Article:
A Republican candidate in Maryland's 1st Congressional District is making support for abortion rights the major thrust of his campaign -- a direct challenge to antiabortion forces within the party.

Raymond J. Briscuso, one of eight Republicans in the 1st District race on the Eastern Shore, is launching a television and radio advertising campaign in which he declares, "I strongly support a woman's reasonable right to choose" whether to have an abortion. "I think a woman, not a politician, should decide."

Rep. Roy P. Dyson opposes abortion, and one of his challengers, state Del. Barbara Kreamer, has made her support of abortion rights an issue in their Democratic primary.

Although Briscuso is not the only Republican in the 1st District race who supports abortion rights, his decision to base his campaign around the issue is rare. The GOP has officially opposed abortion in recent years, and the party's 1988 platform included an antiabortion plank. But Republicans who opposed abortion rights lost several high-profile contests last year, including the Virginia gubernatorial election.

Maryland's sprawling 1st District includes the Eastern Shore, most of Southern Maryland and part of Harford County north of Baltimore. It is predominantly rural and conservative, but a consultant to Briscuso said yesterday that a recent campaign poll shows a majority of the district's Republicans support abortion rights.

"We were shocked at the results," said Roger Stone, Briscuso's consultant. "This district is well to the right of the average Republican district, and we thought we would find that maybe 20 percent {of GOP voters} are pro-choice. Instead we found more than 50 percent are pro-choice."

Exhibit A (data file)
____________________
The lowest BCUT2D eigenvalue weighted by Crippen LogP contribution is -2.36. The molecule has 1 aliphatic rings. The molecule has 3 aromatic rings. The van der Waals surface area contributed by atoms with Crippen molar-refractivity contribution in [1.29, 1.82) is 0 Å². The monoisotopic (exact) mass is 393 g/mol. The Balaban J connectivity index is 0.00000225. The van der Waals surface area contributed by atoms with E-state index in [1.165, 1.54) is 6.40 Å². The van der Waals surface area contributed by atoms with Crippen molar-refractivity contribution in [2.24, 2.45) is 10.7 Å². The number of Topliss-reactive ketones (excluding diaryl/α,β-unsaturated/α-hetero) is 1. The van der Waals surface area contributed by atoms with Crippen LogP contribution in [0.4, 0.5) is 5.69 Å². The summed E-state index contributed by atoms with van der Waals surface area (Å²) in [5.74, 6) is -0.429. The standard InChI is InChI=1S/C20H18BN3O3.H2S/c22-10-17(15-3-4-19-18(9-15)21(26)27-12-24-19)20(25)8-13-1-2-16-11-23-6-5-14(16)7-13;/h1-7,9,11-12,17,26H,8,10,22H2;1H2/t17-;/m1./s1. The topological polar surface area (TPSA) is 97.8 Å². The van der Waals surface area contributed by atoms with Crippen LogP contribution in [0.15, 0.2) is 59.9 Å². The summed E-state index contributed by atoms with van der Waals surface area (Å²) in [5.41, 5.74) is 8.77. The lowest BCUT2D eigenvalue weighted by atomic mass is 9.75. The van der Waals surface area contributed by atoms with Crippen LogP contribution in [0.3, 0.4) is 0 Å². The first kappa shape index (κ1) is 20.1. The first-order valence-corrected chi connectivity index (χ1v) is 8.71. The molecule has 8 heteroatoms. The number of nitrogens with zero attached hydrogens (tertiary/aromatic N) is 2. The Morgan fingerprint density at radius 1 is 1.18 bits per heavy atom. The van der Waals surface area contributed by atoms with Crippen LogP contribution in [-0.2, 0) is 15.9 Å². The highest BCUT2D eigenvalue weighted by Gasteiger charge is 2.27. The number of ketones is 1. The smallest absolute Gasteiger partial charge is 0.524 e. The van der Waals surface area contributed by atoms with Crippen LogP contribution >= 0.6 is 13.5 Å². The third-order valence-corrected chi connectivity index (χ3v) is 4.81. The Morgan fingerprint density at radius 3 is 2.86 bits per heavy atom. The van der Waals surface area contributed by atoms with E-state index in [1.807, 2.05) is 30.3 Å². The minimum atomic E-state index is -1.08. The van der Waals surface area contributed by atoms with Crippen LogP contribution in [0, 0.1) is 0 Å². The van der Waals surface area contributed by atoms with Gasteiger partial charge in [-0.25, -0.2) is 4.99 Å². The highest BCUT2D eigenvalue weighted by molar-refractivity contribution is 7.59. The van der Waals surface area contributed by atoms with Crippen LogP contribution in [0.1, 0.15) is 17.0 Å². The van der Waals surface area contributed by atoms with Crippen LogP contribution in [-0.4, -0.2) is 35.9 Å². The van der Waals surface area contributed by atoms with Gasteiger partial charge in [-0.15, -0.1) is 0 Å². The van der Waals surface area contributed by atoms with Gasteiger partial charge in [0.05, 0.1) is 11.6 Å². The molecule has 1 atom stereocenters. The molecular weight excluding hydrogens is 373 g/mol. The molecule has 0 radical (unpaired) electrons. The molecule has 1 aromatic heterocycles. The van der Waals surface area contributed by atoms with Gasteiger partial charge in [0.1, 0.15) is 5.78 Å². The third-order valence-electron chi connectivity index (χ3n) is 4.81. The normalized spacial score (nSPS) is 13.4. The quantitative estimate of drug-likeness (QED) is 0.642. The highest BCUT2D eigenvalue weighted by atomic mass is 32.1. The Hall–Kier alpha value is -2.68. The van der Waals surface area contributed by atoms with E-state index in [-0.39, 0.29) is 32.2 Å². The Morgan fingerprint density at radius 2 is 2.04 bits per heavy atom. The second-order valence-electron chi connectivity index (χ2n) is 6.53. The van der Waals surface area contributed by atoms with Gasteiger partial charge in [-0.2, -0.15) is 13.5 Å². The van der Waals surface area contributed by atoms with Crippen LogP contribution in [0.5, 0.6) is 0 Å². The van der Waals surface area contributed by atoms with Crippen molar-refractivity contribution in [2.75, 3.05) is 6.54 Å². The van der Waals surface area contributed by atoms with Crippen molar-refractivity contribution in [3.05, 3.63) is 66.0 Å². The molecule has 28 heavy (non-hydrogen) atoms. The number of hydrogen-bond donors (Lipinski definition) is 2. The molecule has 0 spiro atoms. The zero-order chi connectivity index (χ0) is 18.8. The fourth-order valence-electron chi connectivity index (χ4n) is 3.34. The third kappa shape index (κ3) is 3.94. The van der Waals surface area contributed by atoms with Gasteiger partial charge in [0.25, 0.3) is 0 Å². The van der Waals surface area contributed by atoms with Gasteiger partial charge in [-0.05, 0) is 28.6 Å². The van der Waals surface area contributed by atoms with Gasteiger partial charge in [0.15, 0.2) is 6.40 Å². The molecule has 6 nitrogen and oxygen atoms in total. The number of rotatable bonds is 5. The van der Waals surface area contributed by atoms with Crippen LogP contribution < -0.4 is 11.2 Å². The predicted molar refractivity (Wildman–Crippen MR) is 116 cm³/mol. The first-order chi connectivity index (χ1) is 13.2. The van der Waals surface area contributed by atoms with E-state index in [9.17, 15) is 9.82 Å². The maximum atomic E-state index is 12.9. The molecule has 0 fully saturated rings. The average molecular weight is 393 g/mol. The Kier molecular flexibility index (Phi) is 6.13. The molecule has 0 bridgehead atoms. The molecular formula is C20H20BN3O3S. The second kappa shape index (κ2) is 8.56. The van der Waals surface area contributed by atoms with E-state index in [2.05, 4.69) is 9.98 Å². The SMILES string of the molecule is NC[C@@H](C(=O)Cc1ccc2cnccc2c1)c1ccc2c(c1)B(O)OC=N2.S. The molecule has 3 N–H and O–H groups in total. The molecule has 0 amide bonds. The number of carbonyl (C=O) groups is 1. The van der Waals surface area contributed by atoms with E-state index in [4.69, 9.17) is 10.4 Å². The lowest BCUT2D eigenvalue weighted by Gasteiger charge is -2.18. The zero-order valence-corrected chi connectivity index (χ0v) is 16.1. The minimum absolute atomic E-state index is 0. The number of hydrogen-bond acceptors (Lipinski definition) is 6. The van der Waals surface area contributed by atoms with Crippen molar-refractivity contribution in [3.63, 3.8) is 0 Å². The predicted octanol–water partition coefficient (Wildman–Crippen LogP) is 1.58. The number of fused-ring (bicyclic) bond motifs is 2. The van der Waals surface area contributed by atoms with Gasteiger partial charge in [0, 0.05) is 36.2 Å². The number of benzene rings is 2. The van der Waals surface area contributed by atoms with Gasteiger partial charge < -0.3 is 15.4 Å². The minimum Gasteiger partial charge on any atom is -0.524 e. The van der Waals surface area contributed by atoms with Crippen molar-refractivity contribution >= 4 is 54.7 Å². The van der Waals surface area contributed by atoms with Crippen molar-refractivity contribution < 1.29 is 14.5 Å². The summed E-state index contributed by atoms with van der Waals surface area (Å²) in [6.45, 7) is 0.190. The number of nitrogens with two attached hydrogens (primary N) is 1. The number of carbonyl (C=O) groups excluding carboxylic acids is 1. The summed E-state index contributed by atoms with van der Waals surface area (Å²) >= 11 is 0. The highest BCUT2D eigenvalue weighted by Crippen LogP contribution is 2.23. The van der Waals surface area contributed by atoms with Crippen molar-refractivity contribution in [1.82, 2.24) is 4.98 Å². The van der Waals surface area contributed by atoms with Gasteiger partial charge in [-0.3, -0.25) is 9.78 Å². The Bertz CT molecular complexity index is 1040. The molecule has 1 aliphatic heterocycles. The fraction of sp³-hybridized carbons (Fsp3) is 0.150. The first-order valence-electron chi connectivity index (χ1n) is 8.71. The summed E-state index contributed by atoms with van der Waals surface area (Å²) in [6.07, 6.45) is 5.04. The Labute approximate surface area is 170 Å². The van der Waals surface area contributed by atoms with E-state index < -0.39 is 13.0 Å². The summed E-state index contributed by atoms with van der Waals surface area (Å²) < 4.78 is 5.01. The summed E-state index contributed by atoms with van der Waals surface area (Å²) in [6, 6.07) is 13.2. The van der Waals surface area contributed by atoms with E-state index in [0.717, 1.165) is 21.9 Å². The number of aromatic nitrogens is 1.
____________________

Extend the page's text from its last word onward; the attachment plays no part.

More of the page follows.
The other Republican candidates who favor abortion rights are Wayne T. Gilchrest, a Kent County educator, and Talbot County lawyer Perry Weed. The other Republicans in the race are state Del. Richard F. Colburn (Dorchester); Calvert County Commissioner Mark Frazer; former Capitol Hill aide Luis Luna; Barry Sullivan, a Calvert County engineer; and Charles Grace, of Harford County.

Briscuso's ad campaign was designed by Republicans for Choice, a newly formed group seeking to counter the influence of abortion foes in national party circles. The group's chairman is Ann Stone, Roger Stone's wife.

Ann Stone said yesterday that her group endorsed Briscuso because its members believe he is the abortion rights candidate with the best chance of winning the GOP nomination and because they wanted to pick a race where the Democratic incumbent opposes abortion.

"This race is right here in the shadow of Washington, and if we can win, it will send a real strong message" to Republicans, she said. "If a pro-choice candidate can win in a conservative district, other pro-choice candidates can win elsewhere."

Briscuso had hired Roger Stone as his campaign consultant before the endorsement, a fact that Ann Stone said "makes it easier" to plan strategy for the campaign.

Roger Stone said that a poll of 1st District Republicans taken in early June found that slightly more than half support abortion rights. Recent polls taken by Mason-Dixon Opinion Research, a nonpartisan Maryland firm, had similar findings.

The Briscuso campaign poll also found that 22 percent of those surveyed considered a candidate's stand on abortion the most important issue in the race. Only concern for environmental issues rated higher.

Stone said that the Briscuso campaign has set up a telephone bank to identify Republicans who support abortion rights and will mail literature to them emphasizing that stand. Briscuso's television commercial on abortion rights will air near programs popular with women and young voters, those mostly likely to favor abortion rights.

Ann Stone said that Republicans for Choice is raising funds for Briscuso in several major cities. Roger Stone said that Briscuso's emphasis on abortion rights "allows him to tap into money that otherwise would not be there for him."

In the 1st District's crowded Republican field, Roger Stone said, none of the candidates has a strong geographic base and none is likely to get more than one-third of the vote. He believes that a strong turnout by abortion rights supporters could win the election.

But a campaign aide to Colburn said she believes Briscuso's strategy will fail. "Most people on the Eastern Shore aren't one-issue people," said Zanna Colburn, the candidate's wife. "If {Briscuso} is going to have his campaign on one issue, he's not in the mainstream of what most people are thinking about."